NEW YORK – On the headmaster's lawn he once mowed as punishment for violating the dress code, breach of decorum and other transgressions, Robert Caro is presenting a writing award his old high school has named for him.
"We had a very strict demerit system," the Pulitzer Prize-winning historian and former editor of the student newspaper says with a laugh about Horace Mann School, from which he graduated in 1953. "Week after week, I had the most demerits."
Five years ago, history department chair Barry Bienstock and school headmaster Thomas M. Kelly helped establish the Robert Caro Prize for Literary Excellence in the Writing of History. The reward is an intimate and informal luncheon held on the headmaster's property, across the street from the school, with Caro himself the featured guest. This year's winner is 17-year-old Yuanjun Zeng, known to all as Sarah, a junior who turned in a 23-page paper titled "The Mysteries Behind the Cuban Missile Crisis."
Sarah, who emigrated with her family from China when she was 12, said before Wednesday's ceremony that she knew little about United States history when she arrived. Caro's books on municipal builder Robert Moses and Lyndon Johnson, frequently taught at the elite private school, were part of her education.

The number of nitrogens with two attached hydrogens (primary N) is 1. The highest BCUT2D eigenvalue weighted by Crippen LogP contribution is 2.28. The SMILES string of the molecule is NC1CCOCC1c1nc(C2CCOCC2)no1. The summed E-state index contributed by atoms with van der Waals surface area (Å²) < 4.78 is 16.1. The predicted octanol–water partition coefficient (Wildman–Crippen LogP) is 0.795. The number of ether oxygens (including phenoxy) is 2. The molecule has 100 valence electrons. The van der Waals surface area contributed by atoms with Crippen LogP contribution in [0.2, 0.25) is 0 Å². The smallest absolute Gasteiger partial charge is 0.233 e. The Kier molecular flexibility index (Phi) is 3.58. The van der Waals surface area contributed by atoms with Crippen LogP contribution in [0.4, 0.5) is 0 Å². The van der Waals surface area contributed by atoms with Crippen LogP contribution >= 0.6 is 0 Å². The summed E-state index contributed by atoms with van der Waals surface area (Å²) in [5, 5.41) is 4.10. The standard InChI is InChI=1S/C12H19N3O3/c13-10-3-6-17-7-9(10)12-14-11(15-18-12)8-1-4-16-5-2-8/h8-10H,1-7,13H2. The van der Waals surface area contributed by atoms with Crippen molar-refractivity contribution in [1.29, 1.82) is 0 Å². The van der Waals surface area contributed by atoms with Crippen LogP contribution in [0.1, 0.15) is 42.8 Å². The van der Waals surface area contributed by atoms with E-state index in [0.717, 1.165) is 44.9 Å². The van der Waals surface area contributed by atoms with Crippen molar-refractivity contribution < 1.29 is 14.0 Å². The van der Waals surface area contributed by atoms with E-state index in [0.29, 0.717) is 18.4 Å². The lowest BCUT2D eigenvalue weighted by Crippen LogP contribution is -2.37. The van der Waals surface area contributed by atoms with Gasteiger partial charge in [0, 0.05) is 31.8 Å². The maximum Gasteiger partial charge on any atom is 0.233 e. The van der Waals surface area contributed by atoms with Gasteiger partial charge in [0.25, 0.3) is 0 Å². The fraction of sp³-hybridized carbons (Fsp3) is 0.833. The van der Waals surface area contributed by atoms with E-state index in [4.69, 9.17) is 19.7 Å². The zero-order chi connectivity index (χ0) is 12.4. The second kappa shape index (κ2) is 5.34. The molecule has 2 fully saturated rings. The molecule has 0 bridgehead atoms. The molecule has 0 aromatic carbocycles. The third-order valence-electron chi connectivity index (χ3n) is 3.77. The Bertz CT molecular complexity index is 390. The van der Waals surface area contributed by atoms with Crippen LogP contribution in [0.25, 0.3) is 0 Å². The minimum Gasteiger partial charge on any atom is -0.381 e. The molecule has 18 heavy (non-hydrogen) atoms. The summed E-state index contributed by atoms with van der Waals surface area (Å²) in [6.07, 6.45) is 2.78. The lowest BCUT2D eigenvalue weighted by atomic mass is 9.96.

"I thought it was really amazing how dedicated he was to his work," she said of Caro, whom she met for the first time Wednesday. "For example I heard he moved to Texas to do research and do work (on his Johnson books)."
Caro has a deep attachment to Horace Mann, in part because it was his dying mother's wish that he study here. And he takes special pleasure in the Caro Prize, designed to encourage the kind of deep research and vivid writing that he was praised for in such epic works as "The Power Broker" and "Master of the Senate." A school committee chose the winner, then sent the entry to Caro, who read through it and offered comments during his speech, when he praised Sarah for a "wonderful feat of writing" that made a complicated subject accessible.
Caro's 20-minute talk was like a Caro book in miniature — wide-ranging, digressive and informative. His subjects ranged from "The Iliad" to a Long Island family farm ruined by one of Moses' parkways. He spoke of the need for writing to matter as much in history as it does in fiction. He read a brief passage from "The Power Broker," his Moses book, and explained how rhythm could transform a list of road projects into a work of poetry.
"You have to write it so they read it," he said.
Caro, a longtime Manhattan resident, was lax in his day about such school requirements as having a pocket handkerchief. But the school now honors him. His books are included in an alumni display case on campus and a picture of the historian hangs in Bienstock's classroom, along with vintage photos of Johnson. The 80-year-old Caro remains in close touch with some of his former classmates and curious in general about the Bronx-based school.
After the ceremony ended, and a car waited to bring him and his wife, Ina, back to Manhattan, he made sure not to leave without upholding one last personal commitment.
He picked up a copy of the school paper.